"You're right," he says. "I write a lot about love, but in a non-sentimental way. Because love, you see, is not always a gift. It is sometimes an obstacle in life. "

What does he mean by that? He means we are seriously mistaken about love. "One of my illustrious compatriots, Jesus, believed in universal love. As David Dagan, one of my characters, he thought that everyone, with some effort, must be able to love his neighbor. He was wrong. Love is a rare commodity. I explain that in many of my books because none of us can truly love more than five or six people. On this subject, Jesus is asking way too much!”

An amused silence hangs, before Oz goes further inside the thread of his thought. "Again, Jesus doesn’t say: be fair to each other. Or: be respectful of each other. He says that you must love one another. Well, I do not need to love my enemy. What I want is to live in peace with him, that's all. Do you remember the old slogan of the 1960s, "Make love, not war”? Well, I have invented another one: "Make peace, not love."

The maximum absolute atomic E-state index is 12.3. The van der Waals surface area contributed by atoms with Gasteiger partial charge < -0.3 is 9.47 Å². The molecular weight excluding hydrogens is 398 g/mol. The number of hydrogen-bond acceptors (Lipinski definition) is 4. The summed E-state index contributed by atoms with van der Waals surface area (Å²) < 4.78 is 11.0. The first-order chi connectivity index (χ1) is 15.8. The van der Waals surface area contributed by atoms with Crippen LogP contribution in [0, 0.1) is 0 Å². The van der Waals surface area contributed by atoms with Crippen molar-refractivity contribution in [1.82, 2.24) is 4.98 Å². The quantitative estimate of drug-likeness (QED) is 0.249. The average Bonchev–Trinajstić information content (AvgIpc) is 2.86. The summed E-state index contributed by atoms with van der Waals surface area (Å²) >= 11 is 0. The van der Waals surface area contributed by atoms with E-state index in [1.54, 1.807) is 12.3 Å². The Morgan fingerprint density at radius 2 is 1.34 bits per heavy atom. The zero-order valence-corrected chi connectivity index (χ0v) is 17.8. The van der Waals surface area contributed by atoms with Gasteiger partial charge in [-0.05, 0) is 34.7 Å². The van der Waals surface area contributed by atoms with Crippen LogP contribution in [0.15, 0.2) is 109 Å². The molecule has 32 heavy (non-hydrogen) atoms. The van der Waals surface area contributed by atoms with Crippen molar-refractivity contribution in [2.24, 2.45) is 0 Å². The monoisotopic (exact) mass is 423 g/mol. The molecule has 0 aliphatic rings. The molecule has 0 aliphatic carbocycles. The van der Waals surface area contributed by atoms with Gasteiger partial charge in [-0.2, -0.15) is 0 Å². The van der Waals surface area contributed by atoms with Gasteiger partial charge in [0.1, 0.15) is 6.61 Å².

Peace. Peace now. Isn’t it the name of the movement in favor of the creation of two states - Palestine and Israel – that Amos Oz helped to create in 1978? And what has become of it? Is he disappointed? "Obviously..." But he still believes that peace is possible. "Unlike universal love, peace, remains a reasonable goal. It just needs a little bit of patience...”

As for Israel, it is another matter of "slight disappointment." Because Israel, he said, is the “culmination of a dream. And all dreams once turned into reality become inherently disappointing. The same happens in other fields: a journey abroad, a novel or even, why not, a sexual fantasy. The only way to keep a dream intact, is never trying to make it come true... ".

We would like to know how he sees the political future, but Oz politely ends the parenthesis: "Shall we get back to literature?"

It's the shoes